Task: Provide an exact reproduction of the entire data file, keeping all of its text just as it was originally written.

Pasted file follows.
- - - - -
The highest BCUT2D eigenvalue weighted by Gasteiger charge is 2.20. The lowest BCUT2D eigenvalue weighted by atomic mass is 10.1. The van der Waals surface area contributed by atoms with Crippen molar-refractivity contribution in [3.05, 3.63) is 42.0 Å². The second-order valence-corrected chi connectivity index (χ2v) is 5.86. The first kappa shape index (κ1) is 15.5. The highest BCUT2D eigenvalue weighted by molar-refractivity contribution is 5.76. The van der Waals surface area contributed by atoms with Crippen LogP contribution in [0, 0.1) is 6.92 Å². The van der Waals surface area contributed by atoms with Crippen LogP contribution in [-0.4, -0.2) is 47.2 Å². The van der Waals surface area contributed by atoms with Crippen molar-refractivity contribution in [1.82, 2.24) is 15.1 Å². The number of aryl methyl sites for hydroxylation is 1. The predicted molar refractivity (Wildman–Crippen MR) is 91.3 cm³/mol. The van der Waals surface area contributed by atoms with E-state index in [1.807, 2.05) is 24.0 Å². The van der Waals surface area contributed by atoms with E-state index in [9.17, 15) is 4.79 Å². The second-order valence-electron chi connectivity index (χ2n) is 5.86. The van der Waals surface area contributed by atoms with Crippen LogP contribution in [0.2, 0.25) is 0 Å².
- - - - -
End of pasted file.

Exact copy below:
The highest BCUT2D eigenvalue weighted by Gasteiger charge is 2.20. The lowest BCUT2D eigenvalue weighted by atomic mass is 10.1. The van der Waals surface area contributed by atoms with Crippen molar-refractivity contribution in [3.05, 3.63) is 42.0 Å². The second-order valence-corrected chi connectivity index (χ2v) is 5.86. The first kappa shape index (κ1) is 15.5. The highest BCUT2D eigenvalue weighted by molar-refractivity contribution is 5.76. The van der Waals surface area contributed by atoms with Crippen LogP contribution in [0, 0.1) is 6.92 Å². The van der Waals surface area contributed by atoms with Crippen LogP contribution in [-0.4, -0.2) is 47.2 Å². The van der Waals surface area contributed by atoms with Crippen molar-refractivity contribution in [1.82, 2.24) is 15.1 Å². The number of aryl methyl sites for hydroxylation is 1. The predicted molar refractivity (Wildman–Crippen MR) is 91.3 cm³/mol. The van der Waals surface area contributed by atoms with E-state index in [1.807, 2.05) is 24.0 Å². The van der Waals surface area contributed by atoms with E-state index in [9.17, 15) is 4.79 Å². The second-order valence-electron chi connectivity index (χ2n) is 5.86. The van der Waals surface area contributed by atoms with Crippen LogP contribution in [0.2, 0.25) is 0 Å².